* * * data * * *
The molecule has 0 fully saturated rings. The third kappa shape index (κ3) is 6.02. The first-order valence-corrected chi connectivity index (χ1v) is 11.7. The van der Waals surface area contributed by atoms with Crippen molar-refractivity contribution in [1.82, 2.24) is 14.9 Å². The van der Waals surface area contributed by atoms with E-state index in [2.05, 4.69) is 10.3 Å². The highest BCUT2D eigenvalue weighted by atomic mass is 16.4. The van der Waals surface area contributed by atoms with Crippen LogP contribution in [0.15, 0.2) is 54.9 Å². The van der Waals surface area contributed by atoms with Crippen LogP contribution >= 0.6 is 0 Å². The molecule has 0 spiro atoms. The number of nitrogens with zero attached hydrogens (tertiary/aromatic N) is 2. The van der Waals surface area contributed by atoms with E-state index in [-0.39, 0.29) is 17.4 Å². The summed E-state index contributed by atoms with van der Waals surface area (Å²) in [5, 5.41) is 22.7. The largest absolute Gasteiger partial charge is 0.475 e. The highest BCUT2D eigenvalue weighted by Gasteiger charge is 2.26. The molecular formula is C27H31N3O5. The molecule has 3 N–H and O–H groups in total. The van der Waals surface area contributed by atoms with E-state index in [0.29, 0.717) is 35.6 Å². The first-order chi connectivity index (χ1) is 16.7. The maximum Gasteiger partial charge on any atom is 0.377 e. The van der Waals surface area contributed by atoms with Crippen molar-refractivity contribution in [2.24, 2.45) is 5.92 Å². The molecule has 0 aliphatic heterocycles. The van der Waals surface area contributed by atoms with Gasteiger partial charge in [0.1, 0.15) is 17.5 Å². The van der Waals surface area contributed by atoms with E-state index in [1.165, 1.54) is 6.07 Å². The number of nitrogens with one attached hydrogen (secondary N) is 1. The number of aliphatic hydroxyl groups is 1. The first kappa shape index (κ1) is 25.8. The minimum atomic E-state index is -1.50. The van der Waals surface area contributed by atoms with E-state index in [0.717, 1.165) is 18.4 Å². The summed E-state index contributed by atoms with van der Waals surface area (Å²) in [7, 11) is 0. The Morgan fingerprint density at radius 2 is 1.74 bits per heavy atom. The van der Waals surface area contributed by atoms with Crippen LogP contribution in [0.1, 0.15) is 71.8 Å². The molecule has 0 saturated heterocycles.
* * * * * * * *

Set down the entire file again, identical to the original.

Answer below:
The molecule has 0 fully saturated rings. The third kappa shape index (κ3) is 6.02. The first-order valence-corrected chi connectivity index (χ1v) is 11.7. The van der Waals surface area contributed by atoms with Crippen molar-refractivity contribution in [1.82, 2.24) is 14.9 Å². The van der Waals surface area contributed by atoms with E-state index in [2.05, 4.69) is 10.3 Å². The highest BCUT2D eigenvalue weighted by atomic mass is 16.4. The van der Waals surface area contributed by atoms with Crippen LogP contribution in [0.15, 0.2) is 54.9 Å². The van der Waals surface area contributed by atoms with Crippen LogP contribution >= 0.6 is 0 Å². The molecule has 0 spiro atoms. The number of nitrogens with zero attached hydrogens (tertiary/aromatic N) is 2. The van der Waals surface area contributed by atoms with E-state index in [-0.39, 0.29) is 17.4 Å². The summed E-state index contributed by atoms with van der Waals surface area (Å²) in [5, 5.41) is 22.7. The largest absolute Gasteiger partial charge is 0.475 e. The highest BCUT2D eigenvalue weighted by Gasteiger charge is 2.26. The molecular formula is C27H31N3O5. The molecule has 3 N–H and O–H groups in total. The van der Waals surface area contributed by atoms with E-state index in [0.29, 0.717) is 35.6 Å². The first-order chi connectivity index (χ1) is 16.7. The maximum Gasteiger partial charge on any atom is 0.377 e. The van der Waals surface area contributed by atoms with Crippen molar-refractivity contribution in [2.24, 2.45) is 5.92 Å². The molecule has 0 aliphatic heterocycles. The van der Waals surface area contributed by atoms with Gasteiger partial charge in [0.1, 0.15) is 17.5 Å². The van der Waals surface area contributed by atoms with E-state index in [1.165, 1.54) is 6.07 Å². The number of nitrogens with one attached hydrogen (secondary N) is 1. The number of aliphatic hydroxyl groups is 1. The first kappa shape index (κ1) is 25.8. The minimum atomic E-state index is -1.50. The van der Waals surface area contributed by atoms with E-state index in [0.717, 1.165) is 18.4 Å². The summed E-state index contributed by atoms with van der Waals surface area (Å²) in [7, 11) is 0. The Morgan fingerprint density at radius 2 is 1.74 bits per heavy atom. The van der Waals surface area contributed by atoms with Crippen LogP contribution in [0.1, 0.15) is 71.8 Å². The molecule has 0 saturated heterocycles.